The barley loaves, the widow’s mites, the handful of flour…there is a theme here. God is not concerned about how much we have to offer. He is concerned that you simply offer all you have.
What do you and I have that we can offer to God? We have today. There is a message here that is striking: “Today, if you hear his voice, do not harden your hearts (Hb. 3:8,13). “Today.” There is something in the present now that is precious to God. Why is this? Imagine a husband who has long since stopped talking with his wife. When the wife chides him, he reminds her of all the pretty things he gave her while courting. “Don’t you remember all the flowers and elegant dinners? Don’t you remember the ring, the diamond?” “Yes,” she responds, “but that was 40 years ago.” Is that how we treat God?
God is not concerned with the past. He is concerned with the present. The past no longer exists. If we try to cling to the past then we are clinging to illusion. It is gone. It has slipped through our fingers like sand. We can cling to the past, but we will lose God, for He is not there. God is in reality, in the now. We must go there to encounter Him.
Metropolitan Kallistos Ware has said, “One of the main tragedies of the Fall is that we can no longer be fully present in the moment in which we live.” Archimandrite Meletios Webber echoes this. “We can only meet God in the present moment. This is an area where God chooses to place limits on His own power. We choose whether or not to live in the present moment. Because we can encounter God only in that present moment, whenever we live in the past or in the future, we place ourselves beyond His reach.” This is the point of all our spiritual practices, our liturgy, fasting, confession…Everything in the Church Life exists for this purpose, to reorient us, to realign our thoughts, to bring us to God in the now.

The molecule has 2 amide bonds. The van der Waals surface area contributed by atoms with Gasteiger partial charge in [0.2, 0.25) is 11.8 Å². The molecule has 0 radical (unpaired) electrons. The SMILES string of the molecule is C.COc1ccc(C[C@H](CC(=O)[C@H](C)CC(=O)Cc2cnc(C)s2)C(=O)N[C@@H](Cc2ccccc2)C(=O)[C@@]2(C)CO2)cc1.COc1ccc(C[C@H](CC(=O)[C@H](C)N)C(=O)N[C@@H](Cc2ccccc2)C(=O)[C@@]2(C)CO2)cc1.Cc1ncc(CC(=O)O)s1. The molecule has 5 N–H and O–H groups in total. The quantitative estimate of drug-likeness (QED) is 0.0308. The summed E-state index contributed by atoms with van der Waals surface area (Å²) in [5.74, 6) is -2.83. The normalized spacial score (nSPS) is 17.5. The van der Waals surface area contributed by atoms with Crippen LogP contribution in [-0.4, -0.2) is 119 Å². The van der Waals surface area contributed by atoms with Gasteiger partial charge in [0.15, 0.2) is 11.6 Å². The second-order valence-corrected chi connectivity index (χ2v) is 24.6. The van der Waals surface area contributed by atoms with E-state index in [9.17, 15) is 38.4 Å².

Lets bring this down to earth. The heart tugs us in two directions. It pulls us into the past. We dwell on hurts or regrets, or else, long for yesterday. John Lennon’s words become our theme song, “Oh, I believe in yesterday.” Then the thoughts drag us to the future. We want to worry. “What if so and so happens? What will he or she think? What will become of us?” We can spend our whole lives suffocated by worries for what has never happened. In both cases, trapped in the past or future, we have fallen out of reality into fantasy. We never begin to live today.
"Today, if you hear his voice, do not harden your hearts... encourage one another daily, as long as it is called 'today" (Hb. 3:8,13). Now is the time of God's favor, now is the day of salvation" (2 Cor. 6).
God has given us a great gift. He has given us today. So what can we do? We recognize the problem. We are addicts to fantasy. Our thoughts wander away from the present like a goat when the fence is down. Yet, we are free. We can choose to come back. We can plant our feet on the ground. We can breathe, listen, and be still. We can turn all our thoughts of past and future, regret or worry, into gratitude and prayer. The now is far more beautiful, and God is waiting there all along.
The boy only had so much, just two small fish and five barley loaves. Yet, he offered up to God what he had, and God fed five thousand. We have today. We can offer that up to God, and He will work as great a miracle.
In the Name of the Father, and of the Son, and of the Holy Ghost. Amen.